The Washington Post is in the middle of trying to pay up to 48 of its employees to leave, and time has run out on negotiations between the Post and the Guild as to what constitutes a fair offer. Therefore, the Post gets to make its final offer under the terms of the guild contract.
The paper will offer 3.25 weeks of severance pay for every year of service, up from the 2.5 weeks the company initially offered, but down from the five the Guild asked for.
It will increase health insurance coverage to a full 12 months for everyone who takes the buyout.
And it makes part-time reporters, but not part-time support staff, eligible for the buyout.
Final offers will go out next Wednesday, and employees will have 45 days to decide if they want in. During this same period, the company is going to offer raises to employees it wants to demonstrate an interest in retaining.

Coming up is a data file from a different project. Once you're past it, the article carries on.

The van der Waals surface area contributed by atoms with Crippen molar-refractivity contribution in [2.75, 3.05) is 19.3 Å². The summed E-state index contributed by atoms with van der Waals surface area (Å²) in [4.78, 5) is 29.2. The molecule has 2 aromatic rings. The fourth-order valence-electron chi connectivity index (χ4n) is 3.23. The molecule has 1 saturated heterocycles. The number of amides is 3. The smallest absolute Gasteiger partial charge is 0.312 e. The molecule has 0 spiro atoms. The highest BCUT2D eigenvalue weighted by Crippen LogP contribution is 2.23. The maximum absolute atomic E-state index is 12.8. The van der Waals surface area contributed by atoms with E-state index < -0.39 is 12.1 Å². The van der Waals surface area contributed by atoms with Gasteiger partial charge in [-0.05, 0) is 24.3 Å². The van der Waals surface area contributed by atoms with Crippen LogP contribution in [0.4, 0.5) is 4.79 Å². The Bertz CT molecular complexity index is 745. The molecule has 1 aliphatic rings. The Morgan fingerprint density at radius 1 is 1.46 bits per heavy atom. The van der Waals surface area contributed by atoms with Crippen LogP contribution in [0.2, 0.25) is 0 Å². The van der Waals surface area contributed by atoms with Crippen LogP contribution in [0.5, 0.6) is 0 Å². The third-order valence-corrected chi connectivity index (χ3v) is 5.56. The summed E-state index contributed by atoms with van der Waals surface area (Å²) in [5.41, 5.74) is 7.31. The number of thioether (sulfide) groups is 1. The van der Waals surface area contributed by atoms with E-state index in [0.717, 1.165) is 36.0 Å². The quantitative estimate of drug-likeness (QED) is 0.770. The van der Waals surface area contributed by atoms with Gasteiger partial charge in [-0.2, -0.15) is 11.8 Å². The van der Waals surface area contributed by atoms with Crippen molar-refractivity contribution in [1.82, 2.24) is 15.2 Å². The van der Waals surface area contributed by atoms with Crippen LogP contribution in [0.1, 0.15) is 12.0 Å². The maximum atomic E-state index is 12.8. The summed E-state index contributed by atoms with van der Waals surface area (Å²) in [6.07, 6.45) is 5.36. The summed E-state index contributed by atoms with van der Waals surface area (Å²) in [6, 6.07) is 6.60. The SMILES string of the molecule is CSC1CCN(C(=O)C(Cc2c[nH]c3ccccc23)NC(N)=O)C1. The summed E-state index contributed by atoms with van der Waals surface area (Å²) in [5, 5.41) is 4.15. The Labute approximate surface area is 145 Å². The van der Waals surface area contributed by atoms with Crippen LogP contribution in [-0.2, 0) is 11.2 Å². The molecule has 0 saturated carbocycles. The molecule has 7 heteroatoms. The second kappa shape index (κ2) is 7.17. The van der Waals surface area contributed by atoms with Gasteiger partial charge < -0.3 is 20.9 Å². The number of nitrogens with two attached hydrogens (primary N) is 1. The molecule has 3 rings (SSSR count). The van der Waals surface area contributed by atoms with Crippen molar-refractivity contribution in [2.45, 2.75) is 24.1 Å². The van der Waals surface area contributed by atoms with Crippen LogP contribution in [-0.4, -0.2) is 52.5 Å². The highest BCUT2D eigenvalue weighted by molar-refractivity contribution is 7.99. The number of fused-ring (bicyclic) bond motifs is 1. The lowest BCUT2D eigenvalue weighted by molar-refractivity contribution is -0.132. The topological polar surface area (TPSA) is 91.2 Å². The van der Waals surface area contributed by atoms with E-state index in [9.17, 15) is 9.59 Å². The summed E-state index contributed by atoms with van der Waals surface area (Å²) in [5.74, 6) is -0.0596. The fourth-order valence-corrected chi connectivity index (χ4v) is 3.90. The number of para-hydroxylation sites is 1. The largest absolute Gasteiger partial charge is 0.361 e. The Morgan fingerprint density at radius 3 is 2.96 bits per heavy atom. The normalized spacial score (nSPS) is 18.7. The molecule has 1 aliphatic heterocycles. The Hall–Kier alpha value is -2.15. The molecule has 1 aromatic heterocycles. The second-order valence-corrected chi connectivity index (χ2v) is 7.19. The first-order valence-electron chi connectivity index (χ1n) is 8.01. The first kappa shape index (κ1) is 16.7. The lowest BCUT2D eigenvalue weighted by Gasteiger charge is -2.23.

The guild says:
“The Post’s buyout offer is better than it was at the start of negotiations. But we still feel that many will find it inadequate when considering whether to surrender jobs that they have long considered to be their calling. We also believe this buyout offers yet another unsettling glimpse at the Post’s business strategy, which appears to be a belief in cutting costs at every turn while promising readers that they will still receive the level of coverage and professional quality that earned the Post a national reputation for excellence.”
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